As we walked down Dolores St. we passed Mission Dolores Park, which was filled with maybe 100  folks doing outdoor yoga in the sun and kids playing soccer and Frisbee and  lovers resting on blankets below those famous pastel San Frandisco homes of  sunny yellow and creamy Delft blue.

We were headed for lunch at a fabulous restaurant on Mission called Foreign  Cinema that the tourism folks had recommended. We walked past colourful murals  on the local community centre showing what looked like Adam and Eve (I think) on  the shores of San Francisco Bay, as well as a block-long painting dedicated to  the hometown baseball heroes; the San Francisco Giants. Below a likeness of  1960’s pitching star Juan Marichal (I saw him pitch a no-hitter at Candlestick Park when I was a kid) were the words “All  of us are created equal, Some of us grow up to be Giants.”IMG_0435

Foreign Cinema sits on what still looks like a slightly dodgy but very  much up-and-coming stretch of Mission St., with old theatres and tumble-down  shops alongside trendy bars. They show old movies on a giant sheet in the  evening in the covered courtyard, but during the day Foreign Cinema is a bright, cool spot with a sunny  indoor seating area with light-wood and high, white ceilings and a beautiful  wood floor. There’s an adjacent courtyard (where the movies are shown at night) that’s covered with opaque cloth that lets  in plenty of California light. The outdoor seating area  also is sprinkled with old, clunky metal speakers from a drive-in movie  theatre; a fun touch.

There’s also a very cool art display space next door with plenty of great local art to gaze at.

The food, of course, is the main attraction. And it didn’t  disappoint.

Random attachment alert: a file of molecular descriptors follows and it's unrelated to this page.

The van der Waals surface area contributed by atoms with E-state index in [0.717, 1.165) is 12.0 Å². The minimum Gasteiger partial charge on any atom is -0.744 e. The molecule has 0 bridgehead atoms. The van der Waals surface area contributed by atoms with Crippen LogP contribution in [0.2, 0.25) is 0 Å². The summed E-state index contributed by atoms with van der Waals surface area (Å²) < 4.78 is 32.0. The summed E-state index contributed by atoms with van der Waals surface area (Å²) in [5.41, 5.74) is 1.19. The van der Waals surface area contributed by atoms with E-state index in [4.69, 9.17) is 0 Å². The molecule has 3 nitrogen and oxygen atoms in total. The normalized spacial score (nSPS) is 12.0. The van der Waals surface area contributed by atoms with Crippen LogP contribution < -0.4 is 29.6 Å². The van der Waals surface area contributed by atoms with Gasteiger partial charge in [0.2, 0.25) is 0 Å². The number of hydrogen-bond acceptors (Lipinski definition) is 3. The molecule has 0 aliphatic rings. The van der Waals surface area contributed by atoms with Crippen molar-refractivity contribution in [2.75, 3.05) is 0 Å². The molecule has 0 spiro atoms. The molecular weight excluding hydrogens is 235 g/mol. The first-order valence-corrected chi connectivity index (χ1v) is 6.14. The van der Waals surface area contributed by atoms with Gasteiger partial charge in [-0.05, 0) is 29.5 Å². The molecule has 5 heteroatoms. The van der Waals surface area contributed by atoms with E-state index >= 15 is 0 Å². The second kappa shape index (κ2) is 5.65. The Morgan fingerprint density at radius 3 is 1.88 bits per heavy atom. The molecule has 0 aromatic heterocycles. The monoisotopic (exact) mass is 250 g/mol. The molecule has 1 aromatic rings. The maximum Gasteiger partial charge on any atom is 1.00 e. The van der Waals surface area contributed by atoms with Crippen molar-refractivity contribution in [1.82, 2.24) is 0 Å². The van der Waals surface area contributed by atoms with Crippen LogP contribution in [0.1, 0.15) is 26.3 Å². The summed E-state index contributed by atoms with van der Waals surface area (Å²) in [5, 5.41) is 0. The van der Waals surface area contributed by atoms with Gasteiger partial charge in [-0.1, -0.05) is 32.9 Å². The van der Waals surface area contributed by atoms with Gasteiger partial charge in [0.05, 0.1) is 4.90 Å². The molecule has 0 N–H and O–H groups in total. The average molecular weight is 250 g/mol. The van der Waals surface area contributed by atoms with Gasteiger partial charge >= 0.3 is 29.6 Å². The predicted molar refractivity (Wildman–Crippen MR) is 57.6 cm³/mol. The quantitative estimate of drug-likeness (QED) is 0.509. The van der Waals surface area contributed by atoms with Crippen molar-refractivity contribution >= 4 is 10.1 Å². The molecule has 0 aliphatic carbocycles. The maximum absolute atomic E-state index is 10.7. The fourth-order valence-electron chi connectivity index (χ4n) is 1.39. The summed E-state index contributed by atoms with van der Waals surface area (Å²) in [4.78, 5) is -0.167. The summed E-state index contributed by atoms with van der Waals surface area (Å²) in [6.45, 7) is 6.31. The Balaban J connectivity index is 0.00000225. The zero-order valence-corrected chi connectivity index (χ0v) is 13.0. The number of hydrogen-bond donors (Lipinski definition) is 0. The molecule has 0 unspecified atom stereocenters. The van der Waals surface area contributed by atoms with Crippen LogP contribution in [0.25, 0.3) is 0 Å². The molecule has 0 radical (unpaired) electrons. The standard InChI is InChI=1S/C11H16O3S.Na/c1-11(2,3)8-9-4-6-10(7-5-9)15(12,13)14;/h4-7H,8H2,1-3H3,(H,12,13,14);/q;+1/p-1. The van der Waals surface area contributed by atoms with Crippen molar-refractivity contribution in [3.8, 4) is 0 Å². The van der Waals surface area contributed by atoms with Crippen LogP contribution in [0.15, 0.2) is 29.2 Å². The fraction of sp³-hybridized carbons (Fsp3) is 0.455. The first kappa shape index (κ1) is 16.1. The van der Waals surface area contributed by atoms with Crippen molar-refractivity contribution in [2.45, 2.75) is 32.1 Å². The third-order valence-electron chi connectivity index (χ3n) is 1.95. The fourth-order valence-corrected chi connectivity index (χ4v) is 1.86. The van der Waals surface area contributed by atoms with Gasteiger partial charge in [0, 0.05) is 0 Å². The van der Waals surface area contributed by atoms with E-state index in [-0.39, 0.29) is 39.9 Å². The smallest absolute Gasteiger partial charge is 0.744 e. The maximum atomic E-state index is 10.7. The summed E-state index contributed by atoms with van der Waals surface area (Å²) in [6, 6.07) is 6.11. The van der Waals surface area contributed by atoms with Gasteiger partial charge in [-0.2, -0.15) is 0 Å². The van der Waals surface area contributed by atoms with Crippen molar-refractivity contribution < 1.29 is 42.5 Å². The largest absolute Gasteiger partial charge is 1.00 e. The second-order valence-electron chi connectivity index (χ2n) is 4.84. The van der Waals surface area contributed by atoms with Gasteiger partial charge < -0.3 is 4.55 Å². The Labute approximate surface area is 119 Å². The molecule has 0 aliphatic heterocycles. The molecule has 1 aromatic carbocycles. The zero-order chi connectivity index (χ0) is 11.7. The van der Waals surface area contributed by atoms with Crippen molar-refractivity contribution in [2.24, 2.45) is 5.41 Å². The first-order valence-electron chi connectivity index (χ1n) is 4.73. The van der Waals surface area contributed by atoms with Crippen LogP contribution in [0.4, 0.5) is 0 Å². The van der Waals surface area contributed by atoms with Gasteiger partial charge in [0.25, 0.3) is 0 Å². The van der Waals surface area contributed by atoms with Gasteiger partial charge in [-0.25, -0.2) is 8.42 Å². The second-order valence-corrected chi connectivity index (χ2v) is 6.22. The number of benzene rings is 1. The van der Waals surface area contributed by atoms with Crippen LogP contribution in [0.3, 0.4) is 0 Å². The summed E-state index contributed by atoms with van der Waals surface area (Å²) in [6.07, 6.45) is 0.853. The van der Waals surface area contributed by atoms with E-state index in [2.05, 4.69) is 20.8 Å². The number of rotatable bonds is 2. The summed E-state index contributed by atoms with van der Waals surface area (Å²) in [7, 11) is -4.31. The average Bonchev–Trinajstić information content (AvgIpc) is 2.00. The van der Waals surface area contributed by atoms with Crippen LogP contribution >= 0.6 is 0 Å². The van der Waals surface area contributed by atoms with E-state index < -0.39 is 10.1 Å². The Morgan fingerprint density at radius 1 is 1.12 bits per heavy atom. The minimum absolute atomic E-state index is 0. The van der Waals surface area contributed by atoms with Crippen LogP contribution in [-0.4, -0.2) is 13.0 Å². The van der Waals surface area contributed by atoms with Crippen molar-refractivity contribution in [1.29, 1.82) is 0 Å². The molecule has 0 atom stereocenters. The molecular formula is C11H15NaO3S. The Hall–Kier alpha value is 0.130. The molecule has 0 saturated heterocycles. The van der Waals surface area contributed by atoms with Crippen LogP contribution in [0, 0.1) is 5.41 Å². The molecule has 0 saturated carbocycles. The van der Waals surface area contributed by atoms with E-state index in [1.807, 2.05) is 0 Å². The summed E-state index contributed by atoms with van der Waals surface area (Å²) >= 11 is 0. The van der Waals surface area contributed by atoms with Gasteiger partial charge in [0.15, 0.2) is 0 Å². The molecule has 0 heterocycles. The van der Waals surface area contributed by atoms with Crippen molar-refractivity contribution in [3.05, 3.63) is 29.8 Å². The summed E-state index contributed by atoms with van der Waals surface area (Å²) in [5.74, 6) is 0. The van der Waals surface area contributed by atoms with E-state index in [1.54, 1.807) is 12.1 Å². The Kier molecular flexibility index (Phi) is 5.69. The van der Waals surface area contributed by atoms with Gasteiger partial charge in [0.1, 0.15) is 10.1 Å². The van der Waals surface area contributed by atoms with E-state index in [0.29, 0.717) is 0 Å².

The cocktails are named after movies; a nice nod to the Foreign Cinema  angle. There’s a Last Tango In Paris with Plymouth gin, Seville orange, St. Germain  liqeur, lemon and egg white (no butter, sorry) and also one called the  Motorcycle Diaries, featuring Diplomatico rum, pineapple, lime, Velvet Falernum  and mint. There’s a good selection of beers, including locally produced Anchor  Steam, and also lots of awesome wines, more French and Italian then California  (again, in line with the foreign theme). I can attest to the taste of the St. Germain with sparkling wine, St.  Germain liqeur and lemon and also the “A Very Long Engagement,” with sparkling  wine, brandy, lemon and peychaud’s bitters (delicious).

Being brunch and all, we had to try the homemade pop tart; a large, flaky  pastry dusted with sugar and filled with strawberry jam. Later we tired some outstanding halibut tartare tostadas: small corn  tostadas stopped with fresh halibut and spiced with wasabi, radish, daikon and  Serrano chilies. A definite kick but oh-so-tasty. I wasn’t overly fond of the  fishy tasting brandade: whipped cod with potatoes, thai chilies and grilled  bread. But the Robust Persian flat omelet was fabulous, featuring  garlic, onions, sliced avocado, angel hair  potatoes and outstanding tomato jam.

Even better was the calamari, done Oaxacan (Mexico) style in  a small bowl with tomato, chick peas, peppers and hot peppers, served with  homemade tortilla chips. Yum.